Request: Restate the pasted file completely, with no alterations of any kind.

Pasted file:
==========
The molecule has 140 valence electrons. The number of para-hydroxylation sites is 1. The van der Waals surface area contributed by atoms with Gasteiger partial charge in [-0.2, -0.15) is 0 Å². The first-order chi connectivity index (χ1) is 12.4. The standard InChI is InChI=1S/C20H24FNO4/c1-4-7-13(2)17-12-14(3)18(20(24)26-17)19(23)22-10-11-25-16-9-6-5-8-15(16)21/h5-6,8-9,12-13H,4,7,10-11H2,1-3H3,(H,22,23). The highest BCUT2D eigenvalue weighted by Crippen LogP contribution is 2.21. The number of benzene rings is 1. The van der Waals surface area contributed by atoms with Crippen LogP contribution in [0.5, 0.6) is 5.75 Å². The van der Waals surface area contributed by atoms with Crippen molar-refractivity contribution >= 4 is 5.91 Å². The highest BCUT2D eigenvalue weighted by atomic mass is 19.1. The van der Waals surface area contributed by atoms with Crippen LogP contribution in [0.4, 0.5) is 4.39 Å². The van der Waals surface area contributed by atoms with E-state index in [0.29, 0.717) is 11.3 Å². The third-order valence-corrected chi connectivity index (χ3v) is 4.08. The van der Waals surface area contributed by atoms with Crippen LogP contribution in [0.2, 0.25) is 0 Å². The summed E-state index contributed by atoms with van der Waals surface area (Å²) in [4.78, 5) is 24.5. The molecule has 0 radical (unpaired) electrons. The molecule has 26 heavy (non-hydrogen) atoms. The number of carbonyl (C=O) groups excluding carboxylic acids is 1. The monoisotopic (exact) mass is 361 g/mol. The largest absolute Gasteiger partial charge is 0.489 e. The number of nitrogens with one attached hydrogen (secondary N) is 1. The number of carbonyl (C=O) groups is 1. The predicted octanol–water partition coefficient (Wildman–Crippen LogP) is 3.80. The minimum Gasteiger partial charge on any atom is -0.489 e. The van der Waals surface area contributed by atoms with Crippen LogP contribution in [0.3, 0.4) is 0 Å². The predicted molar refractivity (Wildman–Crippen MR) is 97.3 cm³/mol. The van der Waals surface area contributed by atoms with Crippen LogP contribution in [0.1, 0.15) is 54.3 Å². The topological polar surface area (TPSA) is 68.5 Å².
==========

The molecule has 140 valence electrons. The number of para-hydroxylation sites is 1. The van der Waals surface area contributed by atoms with Gasteiger partial charge in [-0.2, -0.15) is 0 Å². The first-order chi connectivity index (χ1) is 12.4. The standard InChI is InChI=1S/C20H24FNO4/c1-4-7-13(2)17-12-14(3)18(20(24)26-17)19(23)22-10-11-25-16-9-6-5-8-15(16)21/h5-6,8-9,12-13H,4,7,10-11H2,1-3H3,(H,22,23). The highest BCUT2D eigenvalue weighted by Crippen LogP contribution is 2.21. The number of benzene rings is 1. The van der Waals surface area contributed by atoms with Crippen LogP contribution in [0.5, 0.6) is 5.75 Å². The van der Waals surface area contributed by atoms with Crippen molar-refractivity contribution >= 4 is 5.91 Å². The highest BCUT2D eigenvalue weighted by atomic mass is 19.1. The van der Waals surface area contributed by atoms with Crippen LogP contribution in [0.4, 0.5) is 4.39 Å². The van der Waals surface area contributed by atoms with E-state index in [0.29, 0.717) is 11.3 Å². The third-order valence-corrected chi connectivity index (χ3v) is 4.08. The van der Waals surface area contributed by atoms with Crippen LogP contribution in [0.2, 0.25) is 0 Å². The summed E-state index contributed by atoms with van der Waals surface area (Å²) in [4.78, 5) is 24.5. The molecule has 0 radical (unpaired) electrons. The molecule has 26 heavy (non-hydrogen) atoms. The number of carbonyl (C=O) groups excluding carboxylic acids is 1. The monoisotopic (exact) mass is 361 g/mol. The largest absolute Gasteiger partial charge is 0.489 e. The number of nitrogens with one attached hydrogen (secondary N) is 1. The number of carbonyl (C=O) groups is 1. The predicted octanol–water partition coefficient (Wildman–Crippen LogP) is 3.80. The minimum Gasteiger partial charge on any atom is -0.489 e. The van der Waals surface area contributed by atoms with Crippen LogP contribution in [0.3, 0.4) is 0 Å². The predicted molar refractivity (Wildman–Crippen MR) is 97.3 cm³/mol. The van der Waals surface area contributed by atoms with Crippen LogP contribution in [0.1, 0.15) is 54.3 Å². The topological polar surface area (TPSA) is 68.5 Å².